Just as we were getting off the dinghy, the sky started to darken and the wind picked up. We knew a storm was on the way, but watching the radar and the sky, it had seemed like it was still some way off. Immediately, I told Vicki we were returning to the boat, fearing that it might drag in any real blow. We again piled into the dinghy and started heading back into the harbor just as some serious gusts racked the little boat. Concerned for Vicki’s safety, I turned around and dropped her back off at the dock. But I headed out once again, knowing I would be unable to do anything but fret about Bear if I was not aboard.
In the shelter of the neighboring pier and point, it did not seem too bad. I was actually most worried about getting soaked by the rain that I figured was only moments away. I picked up speed and started to plane just as I left the lee of the point. With a clear, half-mile path to the Inner Harbor, the wind funneled through the thoroughfare, buffeting the boat. Lying low and leaning forward, I was being bounced about by the growing waves. Just after I looked to my side and saw a group of executives in suits looking out the window of their corporate headquarters, a particularly strong gust came, lifting up the dinghy. In that moment when the bow rose above me, well over 45 degrees to the water, time slowed so that I could think through just how humiliating it was going to be to flip the dinghy in front of these guys, how disgusting it was going to be to get dunked in the water of the Inner Harbor, and what a pain and expense it was going to be to have to get the engine cleaned after turning it over in the saltwater. I lunged forward trying to flatten out the boat, and, at the same time, the gust subsided a bit and the bow crashed back into the water. Momentarily safe, I realized that going directly into the wind would be risky, if not impossible. So, I angled across the water to the lee of the other side and worked my along that edge with the boat still being convulsed by waves and, especially, wind. The wind was so bad that I was getting pummeled with dirt and trash while cups, plastic bottles, and other litter skimmed across the water alongside me. Before long, I could see Bear, holding steady just where we left her. Finally, I left the lee of the shore, re-crossed the channel, and came alongside her. Just as I stepped aboard, the rain started to come down in earnest, giving me almost enough time to close the hatches before everything got drenched.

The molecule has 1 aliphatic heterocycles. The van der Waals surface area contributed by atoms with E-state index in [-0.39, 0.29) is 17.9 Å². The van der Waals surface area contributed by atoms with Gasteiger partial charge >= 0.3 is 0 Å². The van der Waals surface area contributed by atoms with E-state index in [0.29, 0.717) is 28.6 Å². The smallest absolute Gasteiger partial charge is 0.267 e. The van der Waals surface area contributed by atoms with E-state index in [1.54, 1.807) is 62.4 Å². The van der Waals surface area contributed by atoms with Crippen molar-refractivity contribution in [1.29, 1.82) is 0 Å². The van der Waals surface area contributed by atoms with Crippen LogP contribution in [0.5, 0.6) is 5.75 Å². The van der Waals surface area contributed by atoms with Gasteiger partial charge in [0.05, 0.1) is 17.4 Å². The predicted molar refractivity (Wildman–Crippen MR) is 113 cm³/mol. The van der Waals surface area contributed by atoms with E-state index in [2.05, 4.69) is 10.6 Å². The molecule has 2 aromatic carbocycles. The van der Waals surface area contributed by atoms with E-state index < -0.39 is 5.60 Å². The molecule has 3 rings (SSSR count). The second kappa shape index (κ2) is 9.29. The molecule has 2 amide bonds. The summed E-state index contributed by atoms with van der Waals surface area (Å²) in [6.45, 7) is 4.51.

For the next two hours, I sat aboard, not even needing to look out to make sure we were not dragging anchor because I could watch the large buildings out any port. Vicki texted that she was happily taking in Fell’s Point and having a few craft beers at a bar for only $2.50 a draft. As the rain slowed, I stepped outside and was greeted by a massive, complete double rainbow arcing from the Domino Sugar factory over the water to Fell’s Point. I stood out there and took in the scene, charged by my run against the storm, awed by the beauty of the rainbow, and amazed to be at anchor in the middle of all the lights and action of the Inner Harbor.
Margaret took this picture of the rainbow from her photo shoot at a marina across the water.